The Ottomans were introduced to tea, the most important beverage in Turkish daily life, about 140 years ago. During the reign of Abdülhamid II, tea was planted on all sides of the empire from Bursa to Aleppo, from Aydın to Erzurum, but it did not grow successfully.

Lately, there has been an increase in the number of eating and drinking festivals. Tea, which is the most important part of Turkish daily life, has been considered a part of Turkish drink culture for centuries. However, Turkey was introduced to tea only about 140 years ago. With his archive-based research on the arrival of tea in Turkey, Kemalettin Kuzucu shed light on this issue and changed what had been known about the history of tea in Turkey.

First grown in Artvin

In the Ottoman era, tea leaves had been found since the 16th century. However, tea was initially used by a very few people and mostly in perfumeries. After the declaration of Tanzimat in 1839, tea gradually began to appear on breakfast tables. Tea agriculture began during the reign of Sultan Abdülhamid II when modernization began in every field and an effort was made to shift agriculture to the European style. On one side, efforts were being made to boost the yield of traditional agricultural products while on the other newer crops were being tried. Tea was one of these products. Tea seeds and saplings, imported from the Far East were planted and cultivated in the fields of Istanbul, Bursa and Thessaloniki.

Tea was first grown in Turkey by farmers in the northeastern city of Artvin in the late 1870s. According to Kuzucu’s research, tea plantations were successful in Hopa and Arhavi in 1878. Tea became more available after Turks who went to Russia for work, planted seedlings they had brought with themselves. As soon as growing tea became a profitable business, the state levied a tax on tea. As farmers complained about the new tax, the governor of Trabzon, Yusuf Ziya Pasha, joined their call and said that tea production was to be encouraged not levied. The taxes were eventually abolished upon the governor’s call.

While these developments took place in the eastern Black Sea region, the Ottoman government imported tea seeds and saplings from the Far East and tried to develop tea plantations.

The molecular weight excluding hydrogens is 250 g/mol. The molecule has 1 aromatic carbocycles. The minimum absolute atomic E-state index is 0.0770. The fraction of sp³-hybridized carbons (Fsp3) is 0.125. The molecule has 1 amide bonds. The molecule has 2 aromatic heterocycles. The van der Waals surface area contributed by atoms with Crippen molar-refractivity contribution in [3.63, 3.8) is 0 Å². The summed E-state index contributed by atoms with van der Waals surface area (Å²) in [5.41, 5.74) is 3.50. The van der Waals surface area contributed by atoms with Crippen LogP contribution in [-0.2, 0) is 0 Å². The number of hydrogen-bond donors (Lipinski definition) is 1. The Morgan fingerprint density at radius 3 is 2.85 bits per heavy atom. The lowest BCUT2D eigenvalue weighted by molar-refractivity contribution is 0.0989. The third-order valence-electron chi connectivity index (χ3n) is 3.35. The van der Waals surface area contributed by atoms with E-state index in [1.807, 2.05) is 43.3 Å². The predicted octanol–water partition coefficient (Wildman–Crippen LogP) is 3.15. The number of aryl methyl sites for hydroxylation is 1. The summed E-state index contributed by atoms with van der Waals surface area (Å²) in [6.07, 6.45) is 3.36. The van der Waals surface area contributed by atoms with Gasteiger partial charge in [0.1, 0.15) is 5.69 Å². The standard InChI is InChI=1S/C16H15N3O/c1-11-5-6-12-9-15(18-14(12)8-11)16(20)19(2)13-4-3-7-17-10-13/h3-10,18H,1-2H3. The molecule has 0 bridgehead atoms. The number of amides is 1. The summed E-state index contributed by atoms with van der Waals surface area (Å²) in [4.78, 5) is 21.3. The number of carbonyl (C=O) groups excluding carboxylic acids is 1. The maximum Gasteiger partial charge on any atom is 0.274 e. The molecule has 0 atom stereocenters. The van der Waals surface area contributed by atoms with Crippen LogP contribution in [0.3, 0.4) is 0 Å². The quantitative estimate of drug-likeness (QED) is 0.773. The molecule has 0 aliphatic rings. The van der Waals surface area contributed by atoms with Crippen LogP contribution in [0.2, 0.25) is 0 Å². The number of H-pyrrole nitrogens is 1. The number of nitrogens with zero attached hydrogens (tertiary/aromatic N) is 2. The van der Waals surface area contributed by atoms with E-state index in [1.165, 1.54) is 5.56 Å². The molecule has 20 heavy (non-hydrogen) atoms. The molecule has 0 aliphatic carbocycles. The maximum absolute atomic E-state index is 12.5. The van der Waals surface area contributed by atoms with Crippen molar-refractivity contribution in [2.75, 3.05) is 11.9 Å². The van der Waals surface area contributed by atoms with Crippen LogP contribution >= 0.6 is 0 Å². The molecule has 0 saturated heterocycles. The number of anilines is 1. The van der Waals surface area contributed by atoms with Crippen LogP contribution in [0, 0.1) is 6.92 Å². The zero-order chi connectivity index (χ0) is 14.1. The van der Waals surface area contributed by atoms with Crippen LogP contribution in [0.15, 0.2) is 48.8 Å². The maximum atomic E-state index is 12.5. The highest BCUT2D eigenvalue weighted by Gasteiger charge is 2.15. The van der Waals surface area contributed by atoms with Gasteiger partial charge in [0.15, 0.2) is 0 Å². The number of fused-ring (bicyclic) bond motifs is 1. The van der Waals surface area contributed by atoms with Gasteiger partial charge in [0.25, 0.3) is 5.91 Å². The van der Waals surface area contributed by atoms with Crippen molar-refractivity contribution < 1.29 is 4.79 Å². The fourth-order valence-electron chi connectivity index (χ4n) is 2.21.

At the end of the 1880s, tea saplings from Japan were planted in Bursa, under the watch of its Governor İsmail Pasha. Since Bursa’s climate was not suitable for tea, the attempts failed.

Tea plantations sprung up in Erzurum, Sivas, Ankara, Bursa, Aydın, Adana, Aleppo and Istanbul. However, these attempts also failed due to the unfavorable climate in these cities. Interestingly, although tea was being grown in the Eastern Black Sea region, no attempts were made to boost production there.

Rize tea

Hulusi Karadeniz was the person who brought tea to Rize. He was the head of the Rize Chamber of Agriculture in 1910. Hulusi Bey brought tea seeds in 1912 because the climate of Batum and Rize, which were under Russian occupation, were similar. Seeds planted in his garden shortly sprouted. However, the Ottoman Empire’s decision to join World War I left this attempt unsuccessful. Upon the occupation of Rize by Russians, Hulusi Bey emigrated. After the liberation of Rize, he returned to tea cultivation in 1919. Hulusi Bey, who took the surname “Karadeniz” after the foundation of the Republic, reported his tea experiences to the Ministry of Foreign Affairs and Ali Rıza Bey (Erten), one of the teachers in Halkalı Agricultural Academy. Ali Riza Bey prepared reports on tea. Their efforts inspired Zihni Derin, the founder of modern tea cultivation, and the tea politics of the Republican governments.

First brewed tea

There is an interesting story behind the discovery of tea. In 2737 BC, while the Chinese Emperor Shen Nung was drinking water at the palace’s garden, two green leaves fell into the emperor’s cup. This situation was investigated due to the change in the taste of the water, and tea became an indispensable beverage. After the Chinese, the Japanese grew tea in the ninth century. In the 1800s, tea cultivation started on the island of Java, colonized then by the Dutch, and in North India, colonized by the British. Tea was grown in Ceylon in 1870 and in Batum in 1897



Source: Daily Sabah.

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